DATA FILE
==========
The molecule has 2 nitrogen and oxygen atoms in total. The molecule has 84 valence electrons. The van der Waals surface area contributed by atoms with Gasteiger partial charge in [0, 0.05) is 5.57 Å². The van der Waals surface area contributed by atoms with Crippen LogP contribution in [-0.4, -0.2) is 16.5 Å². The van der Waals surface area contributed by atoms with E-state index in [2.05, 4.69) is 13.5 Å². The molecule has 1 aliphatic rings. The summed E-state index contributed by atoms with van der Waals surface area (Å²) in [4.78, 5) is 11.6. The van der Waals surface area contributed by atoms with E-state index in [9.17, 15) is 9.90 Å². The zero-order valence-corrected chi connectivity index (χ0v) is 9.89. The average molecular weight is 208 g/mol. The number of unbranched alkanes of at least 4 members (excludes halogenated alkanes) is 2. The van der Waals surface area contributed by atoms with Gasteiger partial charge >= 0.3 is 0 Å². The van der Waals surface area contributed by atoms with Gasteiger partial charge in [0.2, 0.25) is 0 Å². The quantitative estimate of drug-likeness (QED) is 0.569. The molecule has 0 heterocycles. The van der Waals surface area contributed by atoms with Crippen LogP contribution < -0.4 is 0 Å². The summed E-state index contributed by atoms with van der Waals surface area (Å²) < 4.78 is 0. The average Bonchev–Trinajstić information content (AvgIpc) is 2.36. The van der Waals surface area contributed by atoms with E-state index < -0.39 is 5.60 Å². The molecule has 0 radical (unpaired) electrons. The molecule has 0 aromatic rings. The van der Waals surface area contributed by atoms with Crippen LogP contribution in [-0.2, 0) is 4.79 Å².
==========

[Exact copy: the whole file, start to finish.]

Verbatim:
The molecule has 2 nitrogen and oxygen atoms in total. The molecule has 84 valence electrons. The van der Waals surface area contributed by atoms with Gasteiger partial charge in [0, 0.05) is 5.57 Å². The van der Waals surface area contributed by atoms with Crippen LogP contribution in [-0.4, -0.2) is 16.5 Å². The van der Waals surface area contributed by atoms with E-state index in [2.05, 4.69) is 13.5 Å². The molecule has 1 aliphatic rings. The summed E-state index contributed by atoms with van der Waals surface area (Å²) in [4.78, 5) is 11.6. The van der Waals surface area contributed by atoms with E-state index in [9.17, 15) is 9.90 Å². The zero-order valence-corrected chi connectivity index (χ0v) is 9.89. The average molecular weight is 208 g/mol. The number of unbranched alkanes of at least 4 members (excludes halogenated alkanes) is 2. The van der Waals surface area contributed by atoms with Gasteiger partial charge >= 0.3 is 0 Å². The van der Waals surface area contributed by atoms with Gasteiger partial charge in [0.2, 0.25) is 0 Å². The quantitative estimate of drug-likeness (QED) is 0.569. The molecule has 0 heterocycles. The van der Waals surface area contributed by atoms with Crippen LogP contribution < -0.4 is 0 Å². The summed E-state index contributed by atoms with van der Waals surface area (Å²) < 4.78 is 0. The average Bonchev–Trinajstić information content (AvgIpc) is 2.36. The van der Waals surface area contributed by atoms with E-state index < -0.39 is 5.60 Å². The molecule has 0 radical (unpaired) electrons. The molecule has 0 aromatic rings. The van der Waals surface area contributed by atoms with Crippen LogP contribution in [-0.2, 0) is 4.79 Å².